Even before Archbishop John J. Glennon announced "I propose to build a temple in the name of the Lord my God," in February of 1905, plans for a new Cathedral for the Archdiocese of Saint Louis were already underway. Archbishop Glennon's predecessor, Archbishop John J. Kain had already purchased the property at Lindell and Newstead. However, his plans were set back by a devastating tornado that drained the Archdiocesan treasury and his own ill health. He remained steadfast in his desire to see the Cathedral built, and when he died, he designated his entire personal estate to the Cathedral building fund.
The undertaking would require a $1,000,000 - a monumental sum in the currency of the time. (and by no means reflective of the actual cost of the completed building). The design of George Barnett of the firm of Barnett, Haynes and Barnett of St. Louis, a synthesis of Byzantine and Romanesque design, was chosen by a selection committee.
On May 1, 1907, ground was broken, and construction began. Work on the Cathedral would continue for another 80 years
Apostolic Delegate Archbishop Diomede Falconio laid the cornerstone on October 18, 1908, dedicated to the Victorious Christ and Saint Louis IX, King of France, patron saint of the city. The ceremony was observed by members of all 77 Saint Louis parishes, who joined in procession to the site.
As the structure rose out of the ground, Tiffany Studio of New York began work on the two chapels on the west side of the building. The construction of the High Altar began. The altar was the gift of Mr. and Mrs. William Cullen McBride, whose daughter Kathleen would become the new Cathedral's first bride.
One milestone followed another: In 1915, the new Kilgen organ (now displayed in the Cathedral Basilica's Mosaic Museum) was dedicated. The Archbishop presided over the first Solemn Mass celebrated at the new High Altar on All Souls Day of 1916, and in 1917, the Blessed Sacrament Chapel was used for the first time. Its bronze gates had graced the Austrian exhibit at the Saint Louis 1904 World's Fair.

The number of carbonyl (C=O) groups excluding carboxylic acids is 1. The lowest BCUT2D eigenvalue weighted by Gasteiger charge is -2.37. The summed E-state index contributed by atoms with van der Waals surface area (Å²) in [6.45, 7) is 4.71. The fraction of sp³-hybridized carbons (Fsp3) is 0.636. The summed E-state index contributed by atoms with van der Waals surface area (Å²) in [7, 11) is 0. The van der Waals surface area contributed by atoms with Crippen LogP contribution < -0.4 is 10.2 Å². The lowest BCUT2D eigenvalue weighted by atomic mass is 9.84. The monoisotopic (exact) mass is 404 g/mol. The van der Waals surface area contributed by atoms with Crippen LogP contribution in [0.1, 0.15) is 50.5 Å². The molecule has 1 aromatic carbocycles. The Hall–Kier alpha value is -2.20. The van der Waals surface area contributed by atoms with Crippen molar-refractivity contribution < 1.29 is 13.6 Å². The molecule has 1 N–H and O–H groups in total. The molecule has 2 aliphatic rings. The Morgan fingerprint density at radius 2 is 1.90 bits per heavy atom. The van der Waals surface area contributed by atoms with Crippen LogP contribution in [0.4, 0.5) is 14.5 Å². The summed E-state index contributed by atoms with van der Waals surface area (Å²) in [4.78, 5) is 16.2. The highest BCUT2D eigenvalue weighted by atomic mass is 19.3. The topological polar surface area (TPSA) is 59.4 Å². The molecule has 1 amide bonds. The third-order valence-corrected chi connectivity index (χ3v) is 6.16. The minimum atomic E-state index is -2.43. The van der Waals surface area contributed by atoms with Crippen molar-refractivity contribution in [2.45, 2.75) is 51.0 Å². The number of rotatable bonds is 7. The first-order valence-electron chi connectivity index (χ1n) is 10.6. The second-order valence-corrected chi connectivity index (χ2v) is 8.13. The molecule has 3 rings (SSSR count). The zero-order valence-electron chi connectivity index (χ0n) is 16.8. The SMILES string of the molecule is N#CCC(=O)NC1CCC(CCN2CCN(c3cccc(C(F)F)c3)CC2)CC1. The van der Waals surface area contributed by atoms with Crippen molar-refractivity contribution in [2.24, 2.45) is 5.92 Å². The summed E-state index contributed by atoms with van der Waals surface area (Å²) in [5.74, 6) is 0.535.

The German firm of August Wagner was contracted to install the mosaics. The company set up shop in St. Louis, becoming the Ravenna Mosaic Company. Paul Heuduck undertook the red and gold designs of the transept galleries, then completed the Arch of Triumph and the Arch of Creation, followed by the pendentives underscoring the main dome and the Doctors of the Church pendentives surrounding the Sanctuary Dome.
The Cathedral was ready for consecration. It was an unforgettable occasion for all of Saint Louis. June 29, 1926, the Centennial of the creation of the Diocese of Saint Louis, saw 59 archbishops and priests gather for the ceremonies, including John Cardinal Bonzano, Apostolic Delegate to the United States. More than 100,000 people gathered along Lindell Boulevard to witness the procession of the Blessed Sacrament that evening.
Still there was much to be done. In 1930, the mosaics depicting the life of Saint Louis were completed in the Cathedral's narthex, visually preparing the visitor for the growing grandeur inside.
Shortly after World War II, a sacristy was added to the north end of the structure. The Kilgen organ was replaced, and work on the mosaics continued. It was not to be completed until 1988, when the final two areas - the east and west transepts - were completed.
In 1997, the Cathedral was designated as a Cathedral Basilica by Pope John Paul II, who honored the Cathedral Basilica with a visit on his history-making visit to the United States in October of 1999.
The symbols of its status - the tintinnabulum (bell) and the ombrellino (umbrella) - flank the High Altar reminding one and all of the special status as a Cathedral Basilica.
Even though the Cathedral Basilica is technically completed, there will be changes and additions as each generation adds its imprint to this very special sacred space.